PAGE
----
Dreaming the Places My Father’s Tongue Has Been in Summer


Those goddamn lonely moments when I address him in the orchard

of his blue eyes, I ask him to tell me one unwholesome thing,

and he deflects. I remember being the only one watching moon color


clinging to the shoreline (white hairs flat against my legs). Somehow

I knew what to notice about the heat of summer crouching in corners,

and there I found a good and satisfying fear. His rugged forehead taught me


to be incandescent with the promise of exception. And still I wish to speak

some loose sentence in the orchard, in the office, in the gliding car: What is love?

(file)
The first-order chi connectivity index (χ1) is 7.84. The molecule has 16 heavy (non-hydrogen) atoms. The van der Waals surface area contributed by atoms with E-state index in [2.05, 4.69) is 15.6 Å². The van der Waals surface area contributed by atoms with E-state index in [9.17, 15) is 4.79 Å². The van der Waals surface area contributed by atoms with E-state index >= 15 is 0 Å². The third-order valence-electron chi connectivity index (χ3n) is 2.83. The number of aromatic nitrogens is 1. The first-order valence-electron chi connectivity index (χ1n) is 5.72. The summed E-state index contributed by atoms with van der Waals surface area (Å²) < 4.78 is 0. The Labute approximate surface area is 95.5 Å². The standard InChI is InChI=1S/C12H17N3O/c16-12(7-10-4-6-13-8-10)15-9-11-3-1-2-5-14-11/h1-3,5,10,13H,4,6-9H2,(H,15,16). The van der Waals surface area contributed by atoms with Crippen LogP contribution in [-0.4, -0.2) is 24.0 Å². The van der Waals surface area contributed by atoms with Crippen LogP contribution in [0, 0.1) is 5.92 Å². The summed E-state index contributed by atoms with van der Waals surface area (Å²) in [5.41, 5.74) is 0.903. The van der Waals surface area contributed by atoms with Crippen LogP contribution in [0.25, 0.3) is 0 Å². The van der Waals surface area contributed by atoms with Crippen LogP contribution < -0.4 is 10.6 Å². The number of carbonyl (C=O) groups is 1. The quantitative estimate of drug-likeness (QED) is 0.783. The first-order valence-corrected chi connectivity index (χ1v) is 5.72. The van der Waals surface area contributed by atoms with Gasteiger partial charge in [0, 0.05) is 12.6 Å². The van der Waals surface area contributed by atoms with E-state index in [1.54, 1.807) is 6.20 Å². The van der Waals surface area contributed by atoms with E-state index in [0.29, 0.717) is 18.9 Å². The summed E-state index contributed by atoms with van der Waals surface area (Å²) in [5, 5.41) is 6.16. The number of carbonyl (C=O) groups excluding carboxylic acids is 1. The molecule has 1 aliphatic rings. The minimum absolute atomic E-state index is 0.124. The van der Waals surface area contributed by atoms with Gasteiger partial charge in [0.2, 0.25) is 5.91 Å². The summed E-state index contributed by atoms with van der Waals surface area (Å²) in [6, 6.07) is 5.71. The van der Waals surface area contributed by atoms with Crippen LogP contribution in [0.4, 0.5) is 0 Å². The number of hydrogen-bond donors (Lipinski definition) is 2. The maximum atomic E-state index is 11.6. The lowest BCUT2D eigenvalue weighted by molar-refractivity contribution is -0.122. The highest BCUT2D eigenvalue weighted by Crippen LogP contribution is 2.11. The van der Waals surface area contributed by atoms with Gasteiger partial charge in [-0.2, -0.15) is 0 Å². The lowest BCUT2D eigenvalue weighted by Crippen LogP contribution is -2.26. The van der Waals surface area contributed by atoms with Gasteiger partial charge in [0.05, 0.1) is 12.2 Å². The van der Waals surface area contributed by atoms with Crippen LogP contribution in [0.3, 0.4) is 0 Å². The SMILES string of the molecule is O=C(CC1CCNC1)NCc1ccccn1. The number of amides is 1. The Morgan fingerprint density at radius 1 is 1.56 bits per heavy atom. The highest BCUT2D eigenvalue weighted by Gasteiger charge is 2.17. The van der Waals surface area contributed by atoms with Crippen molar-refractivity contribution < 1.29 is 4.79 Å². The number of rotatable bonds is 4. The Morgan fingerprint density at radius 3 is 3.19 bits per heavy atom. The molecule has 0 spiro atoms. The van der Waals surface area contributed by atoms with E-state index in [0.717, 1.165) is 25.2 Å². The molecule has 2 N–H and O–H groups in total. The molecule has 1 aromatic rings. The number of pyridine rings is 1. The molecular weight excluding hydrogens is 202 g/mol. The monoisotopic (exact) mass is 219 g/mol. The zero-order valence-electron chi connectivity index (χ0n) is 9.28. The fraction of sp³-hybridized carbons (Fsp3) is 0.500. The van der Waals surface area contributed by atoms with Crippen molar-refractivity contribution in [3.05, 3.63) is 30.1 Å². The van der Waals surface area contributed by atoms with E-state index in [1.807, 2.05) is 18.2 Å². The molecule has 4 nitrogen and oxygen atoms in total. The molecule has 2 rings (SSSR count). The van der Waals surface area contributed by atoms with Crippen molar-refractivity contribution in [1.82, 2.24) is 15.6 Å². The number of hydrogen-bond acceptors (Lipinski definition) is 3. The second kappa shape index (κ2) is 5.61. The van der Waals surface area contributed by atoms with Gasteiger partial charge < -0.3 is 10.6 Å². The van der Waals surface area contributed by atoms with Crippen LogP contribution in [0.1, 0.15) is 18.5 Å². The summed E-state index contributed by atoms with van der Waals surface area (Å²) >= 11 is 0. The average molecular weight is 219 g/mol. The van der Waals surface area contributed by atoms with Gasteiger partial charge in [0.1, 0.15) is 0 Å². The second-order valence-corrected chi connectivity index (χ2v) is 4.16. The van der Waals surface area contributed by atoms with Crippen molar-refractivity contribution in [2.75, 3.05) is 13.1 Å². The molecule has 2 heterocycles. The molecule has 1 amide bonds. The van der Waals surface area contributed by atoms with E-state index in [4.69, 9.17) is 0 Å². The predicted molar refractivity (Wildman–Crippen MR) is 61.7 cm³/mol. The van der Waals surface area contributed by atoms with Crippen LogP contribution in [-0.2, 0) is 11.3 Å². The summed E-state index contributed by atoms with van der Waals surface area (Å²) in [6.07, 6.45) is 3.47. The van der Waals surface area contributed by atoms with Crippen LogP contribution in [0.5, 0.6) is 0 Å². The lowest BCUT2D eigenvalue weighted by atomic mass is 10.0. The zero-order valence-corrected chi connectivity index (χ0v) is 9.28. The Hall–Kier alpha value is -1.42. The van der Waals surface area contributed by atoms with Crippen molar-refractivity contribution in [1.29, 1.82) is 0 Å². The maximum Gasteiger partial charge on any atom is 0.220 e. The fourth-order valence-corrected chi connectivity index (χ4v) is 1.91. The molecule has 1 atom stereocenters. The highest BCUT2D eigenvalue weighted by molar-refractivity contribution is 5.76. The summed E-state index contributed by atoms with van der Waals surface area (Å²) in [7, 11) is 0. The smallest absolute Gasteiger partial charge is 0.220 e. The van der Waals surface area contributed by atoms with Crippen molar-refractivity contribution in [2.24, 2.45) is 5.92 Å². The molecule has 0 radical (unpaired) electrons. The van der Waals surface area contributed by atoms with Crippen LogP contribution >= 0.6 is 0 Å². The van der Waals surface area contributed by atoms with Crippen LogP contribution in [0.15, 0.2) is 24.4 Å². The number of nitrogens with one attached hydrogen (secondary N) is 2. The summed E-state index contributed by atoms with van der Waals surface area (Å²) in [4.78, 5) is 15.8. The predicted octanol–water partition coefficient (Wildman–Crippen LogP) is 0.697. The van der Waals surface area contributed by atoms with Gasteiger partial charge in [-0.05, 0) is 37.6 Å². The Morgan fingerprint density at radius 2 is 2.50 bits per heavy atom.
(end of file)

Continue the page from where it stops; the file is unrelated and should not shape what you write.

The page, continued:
Is it piston motion? Is love a warm and quiet mouth? The further shore or exhausted arms?


So I have inherited his tiny throat, squeezing food like a fist. Now home could be

a folding of wings, some calculated sentiment. I remember his hands holding a map

like smoke, my body strapped in the backseat becoming the shape of a girl,


becoming the shape of a spare and exceptional girl.

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